In a significant changing of the guard that also reflects the growing dominion of media tablets like the iPad from Apple Inc., PCs during the second quarter accounted for less than half of the market for dynamic random access memory (DRAM)—the first time that share by traditionally the strongest consumer of the memory type fell below 50 percent, according to an IHS iSuppli DRAM Dynamics brief from information and analytics provider IHS.
PCs in the second quarter made up 49.0 percent of the DRAM market in terms of bit shipments, down from 50.2 percent in the earlier quarter. The fall is notable, especially as PC share has never dipped below 50 percent, even in the last two quarters prior to the second when the portion commanded by desktops, notebooks and netbooks combined seemed perilously close to ceding half of the DRAM space. Average PC share from the first quarter of 2008 until the fourth quarter of 2011 hovered at approximately 55 percent, with share fluctuating periodically but generally trending down.
And while overall DRAM bit shipments for PCs continue to grow, the decline in DRAM share for PCs appears irreversible. From the second quarter this year to the fourth quarter in 2013, the portion for PCs will contract by another 6 percentage points, sliding to 42.8 percent.
In comparison, the share of tablets will continue to rise. Tablet share of the DRAM space in bit shipments grew to 2.7 percent in the second quarter, up from 1.6 percent in the first quarter, and will gradually expand by 4 percentage points until it hits 6.9 percent by the fourth quarter next year.
Only cellphones, increasing by approximately 7 percentage points during the equivalent period, will have greater growth in DRAM market share among devices. And together, mobile handsets and tablets present a formidable challenge to PCs. The combined share in the fourth quarter of 2013 by handsets and tablets of the DRAM market will reach 26.7 percent—nearly double from 14.1 percent in the first quarter this year.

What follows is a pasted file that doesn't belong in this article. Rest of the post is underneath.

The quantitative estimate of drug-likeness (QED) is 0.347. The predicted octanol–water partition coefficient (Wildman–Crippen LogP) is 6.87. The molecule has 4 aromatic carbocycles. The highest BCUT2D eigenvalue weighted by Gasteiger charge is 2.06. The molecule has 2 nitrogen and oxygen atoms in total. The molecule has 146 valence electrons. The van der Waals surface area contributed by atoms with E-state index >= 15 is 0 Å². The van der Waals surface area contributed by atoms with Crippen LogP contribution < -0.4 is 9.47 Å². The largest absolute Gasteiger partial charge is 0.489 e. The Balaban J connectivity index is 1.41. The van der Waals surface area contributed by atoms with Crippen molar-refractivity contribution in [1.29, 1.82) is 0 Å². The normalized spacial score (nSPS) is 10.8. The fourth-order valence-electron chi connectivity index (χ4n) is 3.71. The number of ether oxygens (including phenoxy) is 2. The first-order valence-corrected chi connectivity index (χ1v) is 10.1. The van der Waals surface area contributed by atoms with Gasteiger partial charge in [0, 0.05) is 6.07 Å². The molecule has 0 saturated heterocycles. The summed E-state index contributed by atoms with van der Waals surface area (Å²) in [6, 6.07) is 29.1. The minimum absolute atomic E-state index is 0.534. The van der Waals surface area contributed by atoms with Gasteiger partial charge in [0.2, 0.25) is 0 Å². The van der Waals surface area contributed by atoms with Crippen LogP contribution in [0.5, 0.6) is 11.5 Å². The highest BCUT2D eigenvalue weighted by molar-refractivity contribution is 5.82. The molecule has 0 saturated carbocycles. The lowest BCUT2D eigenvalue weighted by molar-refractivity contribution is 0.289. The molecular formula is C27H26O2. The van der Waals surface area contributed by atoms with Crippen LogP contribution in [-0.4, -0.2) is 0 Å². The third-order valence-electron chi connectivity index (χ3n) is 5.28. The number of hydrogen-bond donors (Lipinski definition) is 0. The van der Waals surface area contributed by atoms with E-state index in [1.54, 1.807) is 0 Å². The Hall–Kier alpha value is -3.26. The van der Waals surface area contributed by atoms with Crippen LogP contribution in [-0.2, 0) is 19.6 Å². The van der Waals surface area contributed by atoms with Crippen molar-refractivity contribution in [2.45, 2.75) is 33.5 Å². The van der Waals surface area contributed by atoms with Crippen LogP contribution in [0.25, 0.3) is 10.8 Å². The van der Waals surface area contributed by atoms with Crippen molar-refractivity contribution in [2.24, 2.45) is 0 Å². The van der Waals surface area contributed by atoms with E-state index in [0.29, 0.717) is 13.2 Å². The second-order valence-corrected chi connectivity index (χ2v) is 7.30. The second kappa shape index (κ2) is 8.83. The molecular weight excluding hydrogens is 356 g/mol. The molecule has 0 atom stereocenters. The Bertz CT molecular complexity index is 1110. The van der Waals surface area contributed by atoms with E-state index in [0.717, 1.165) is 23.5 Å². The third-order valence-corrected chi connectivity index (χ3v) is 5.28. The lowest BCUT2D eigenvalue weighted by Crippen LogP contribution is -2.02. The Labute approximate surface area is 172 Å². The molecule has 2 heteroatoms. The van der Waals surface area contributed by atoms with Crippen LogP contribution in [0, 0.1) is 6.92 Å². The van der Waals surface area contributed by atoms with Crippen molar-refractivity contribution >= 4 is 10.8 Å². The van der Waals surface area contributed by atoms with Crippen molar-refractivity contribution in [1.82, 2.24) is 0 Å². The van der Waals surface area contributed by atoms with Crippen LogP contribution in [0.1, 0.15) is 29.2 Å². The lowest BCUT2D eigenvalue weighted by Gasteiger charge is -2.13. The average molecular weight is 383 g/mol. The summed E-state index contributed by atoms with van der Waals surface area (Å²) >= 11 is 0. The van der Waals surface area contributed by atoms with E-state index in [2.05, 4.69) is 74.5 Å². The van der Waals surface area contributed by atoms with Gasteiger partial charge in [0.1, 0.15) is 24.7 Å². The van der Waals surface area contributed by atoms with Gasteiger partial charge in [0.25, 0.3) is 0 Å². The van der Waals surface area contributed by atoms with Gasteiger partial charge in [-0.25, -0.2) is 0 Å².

Besides PCs, mobile handsets and tablets, DRAM is also used in items like set-top boxes, liquid crystal display televisions and digital still cameras—devices that altogether account for approximately one-third in bit shipments of the DRAM market.
Tablets rule as consumers overlook the PC
The expansion in DRAM market share for tablets is a result of the sheer growth in tablet shipments, which has come at tremendous expense to PCs, a traditional DRAM stronghold. For instance, tablet shipments will grow 24 percent in the third quarter and then by 55 percent in the fourth quarter. Laptop shipments, meanwhile, are expected to increase by just 9 and 12 percent, respectively, during the same two periods.
Tablets have been growing in popularity since the iPad was introduced in 2010 at the cost of PCs, especially notebooks, with tablets being regarded as acceptable PC complements or substitutes. And despite economic uncertainties worldwide, the tablet market continues to enjoy bright prospects ahead—in part because of the ease of use and portability of the devices, and also because of the “wow” factor associated with them.
The growing share of tablets in the DRAM market can likewise be attributed to more DRAM bits being loaded onto the devices. The third-generation new iPad has double the DRAM content of its predecessor, with up to 1024 megabytes—or more than 1 gigabyte—compared to 512 megabytes in the iPad 2. The additional DRAM in the new iPad brings it in line with direct competitors such as the Galaxy Tab 7.7 LTE from Samsung Electronics and the Jetstream from HTC, both of which also contain 1024 megabytes of DRAM. Among tablet devices, the Amazon Kindle Fire is the only tablet with less than 1 gigabyte, but the Kindle Fire is not competing directly with the more powerful tablet devices.
The difference in DRAM loading for tablets is because, unlike smartphones—in which memory configurations are converging into an unofficial standard—the use of memory in tablets is more diverse, especially in NAND flash loading. While some manufacturers are focused on making tablets that are as powerful as laptops, others—like Amazon—are looking toward a less powerful solution, such as one that embodies the function of an ereader coupled with an Internet browser. As a result, tablets have more room and flexibility where DRAM loading is concerned.
Like the solid quarterly results, the long-term trend for DRAM in tablets is equally encouraging. Rapid growth continues despite some deceleration in market share expansion for tablets, reaching a 9 percent rate of increase by 2016.
DRAM loading in tablets is also solid for the years ahead, reaching 2 gigabytes by 2015 after DRAM loading growth of 79 percent this year, and then tapering to a still-elevated 30 to 40 percent expansion rate from 2013 to 2016.